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What Do People Think About a Luxury Lodge in the Wilderness?

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What Do People Think About a Luxury Lodge in the Wilderness?

Postby rightstar76 » Thu Jun 21, 2007 10:58 pm

There was an article today by Tom Stienstra in the San Francisco Chronicle about luxury lodging right next to the Kings Canyon backcountry.

http://www.sfgate.com/cgi-bin/article.c ... QG9M21.DTL

I was wondering what people's thoughts were about this.

I had mixed feelings about it. While I was disappointed that most people wouldn't be able to afford it (myself being one of them), I was relieved by the fact that it wouldn't be attracting too many people to the area and so the wilderness character would be preserved.

Personally, I don't like staying in lodges when I'm in the mountains. At the Wuksachi in Lodgepole before a backpacking trip, I could barely sleep. Then when we finished our trip, we stayed at the John Muir Lodge near Wilsonia. I couldn't sleep that night either and just sat by the window and looked outside. I felt trapped in that room. Hey, I thought, if it's just like being at home in the city, why bother to drive all the way there just so you can feel like you've never left. The room is stuffier, after all, costs more money than to be at home, and the linens are sure a lot less comfortable. It's much better to just throw down a sleeping bag, a tent maybe if it's raining or buggy, and sleep outside.

What do other people think?



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Postby Matilda » Fri Jun 22, 2007 3:28 pm

I stayed there last year (I'm an outdoors writer, so I had a good excuse for the expense) and I thought it was just fine. The food, as Stienstra wrote, is excellent and the tent cabins w/fluffy beds and high thread count sheets were a treat.
The lodge isn't in SNP, but on a private in-holding within the Sequoia Ntl. Monument--that's how the owner was able to build it (it was still apparently quite a rigorous approval process w/local govt agencies). It's all very tasteful and extremely unobtrusive. The location is remote (although it's barely walk-in with all the backroads in that area), and it certainly doesn't disturb surrounding wilderness/park areas.
Backpackers are going to see much more spectacular parts of the Sierra, no doubt about it. And those of us that log the trail miles and follow leave-no-trace wilderness ethics certainly can poo-poo such easy, if expensive, access. But if a stay at this camp gives people an appreciation of what they can see from the top of Mitchell Peak, I'm all for it.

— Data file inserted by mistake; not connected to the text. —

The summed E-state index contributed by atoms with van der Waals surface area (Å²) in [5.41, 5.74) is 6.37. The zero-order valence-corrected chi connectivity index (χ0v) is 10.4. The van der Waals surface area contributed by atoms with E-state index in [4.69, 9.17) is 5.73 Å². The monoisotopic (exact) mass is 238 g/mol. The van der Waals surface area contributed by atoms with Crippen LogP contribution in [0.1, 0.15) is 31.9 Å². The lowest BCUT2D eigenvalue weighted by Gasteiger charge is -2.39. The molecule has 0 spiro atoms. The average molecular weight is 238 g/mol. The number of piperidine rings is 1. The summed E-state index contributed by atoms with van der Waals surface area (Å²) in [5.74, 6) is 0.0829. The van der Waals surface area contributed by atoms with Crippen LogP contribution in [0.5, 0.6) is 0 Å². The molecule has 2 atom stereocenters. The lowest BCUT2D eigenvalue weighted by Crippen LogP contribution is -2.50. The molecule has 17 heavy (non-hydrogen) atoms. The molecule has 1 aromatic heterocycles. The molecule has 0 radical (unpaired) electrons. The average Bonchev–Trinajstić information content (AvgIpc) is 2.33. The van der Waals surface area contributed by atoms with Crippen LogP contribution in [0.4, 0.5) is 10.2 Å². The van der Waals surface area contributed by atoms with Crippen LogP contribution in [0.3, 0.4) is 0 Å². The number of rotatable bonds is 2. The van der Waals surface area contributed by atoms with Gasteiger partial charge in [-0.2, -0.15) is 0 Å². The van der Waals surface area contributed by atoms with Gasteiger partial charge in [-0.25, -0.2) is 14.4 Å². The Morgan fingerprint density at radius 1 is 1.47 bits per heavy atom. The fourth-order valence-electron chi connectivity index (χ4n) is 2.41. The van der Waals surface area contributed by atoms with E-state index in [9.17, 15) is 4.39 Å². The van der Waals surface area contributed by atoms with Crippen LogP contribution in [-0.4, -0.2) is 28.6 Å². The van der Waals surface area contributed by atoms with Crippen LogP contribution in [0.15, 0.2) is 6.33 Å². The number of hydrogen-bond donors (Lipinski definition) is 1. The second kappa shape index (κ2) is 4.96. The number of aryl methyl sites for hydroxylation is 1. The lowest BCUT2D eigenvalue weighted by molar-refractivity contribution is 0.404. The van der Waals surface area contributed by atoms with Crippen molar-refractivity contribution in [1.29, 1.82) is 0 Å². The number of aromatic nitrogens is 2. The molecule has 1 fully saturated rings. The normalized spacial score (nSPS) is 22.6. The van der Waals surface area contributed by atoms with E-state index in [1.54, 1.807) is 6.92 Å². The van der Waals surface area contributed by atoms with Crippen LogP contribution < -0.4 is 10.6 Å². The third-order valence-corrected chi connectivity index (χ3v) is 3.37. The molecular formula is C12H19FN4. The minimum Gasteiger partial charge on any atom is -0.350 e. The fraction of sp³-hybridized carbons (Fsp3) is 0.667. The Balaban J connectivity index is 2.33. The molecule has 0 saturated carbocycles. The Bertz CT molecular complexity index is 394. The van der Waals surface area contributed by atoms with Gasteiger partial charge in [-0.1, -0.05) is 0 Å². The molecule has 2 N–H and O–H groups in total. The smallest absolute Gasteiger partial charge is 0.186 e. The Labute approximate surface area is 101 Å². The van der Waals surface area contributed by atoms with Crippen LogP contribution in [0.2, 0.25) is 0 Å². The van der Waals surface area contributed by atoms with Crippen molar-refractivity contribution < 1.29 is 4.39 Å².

I'll go back and treat myself to another night there whenever I manage to do a dream trans-Sierra trip through Kaweah Basin and Cloud Canyon. Then I'll really deserve my filet mignon.
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Postby markskor » Fri Jun 22, 2007 4:30 pm

Much like the Ahwahnee Hotel in Yosemite...why not?
I realize that it is an opulent expense, affordable by only a few, but do not they have the same rights to the wilderness experience as us all. The High Sierra Camps also come to mind here.

I wish I had the free-expendable/ disposable income to afford places such as this...maybe someday, but that being said, as long as this establishment obeys the same codes of...non-pollution, environmental protection, etc.
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Postby giantbrookie » Sat Jun 23, 2007 8:23 am

I agree with Markskor: if the place is environmentally friendly and does not visually intrude on the wilderness nor attract unwanted excess crowds to otherwise pristine areas, it is fine. So it is expensive and caters to those with lots of money--so do a lot of other businesses. If they pay their taxes, fine. The majority of the Sierra is still cheap for those of us who don't have the cash and most of it is still only available for us who choose to put on our boots. Personally I like the entire range of the Sierran experience from my klingon-like death marches to sleeping in a comfy bed, but I don't have that much money to spend. My "luxury" is more like Markskor's Big Sur. I'll cook the high end food and I can bring the good wine and a vastly higher end choice of beer than any luxury resort will ever provide.
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Postby Haiwee » Thu Jun 28, 2007 3:23 pm

I don't make a habit of staying on lodges, but on occasion it's kind of fun. Although I met my wife on a backpacking trip she's not too keen on roughing it anymore, so a lodge or a cabin is about the only way I can get her into the mountains these days. And we stayed in the tent-cabins at Vermillion Resort a couple of years ago during our thru-hike of the John Muir Trail -- it was heaven to have showers and a soft bed for at least one day during the trip.
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Postby Rosabella » Thu Jun 28, 2007 4:18 pm

OK….. I have to confess that I usually stay at the Ahwahnee while visiting Yosemite Valley. It’s an indulgence that I thoroughly enjoy, albeit only occasionally.

The Valley can get really crazy during peak tourist season, but regardless of the numbers in the Valley, there is always a calm elegance about the Ahwahnee that is a balm to the spirit.

I love my backpacking trips; sleeping on the ground on the trail in a meadow all to myself is why I look forward to summers more than anything else. But I also love ballet, opera, …and the Ahwahnee. Yah, I’d probably stay at this new lodge at least once.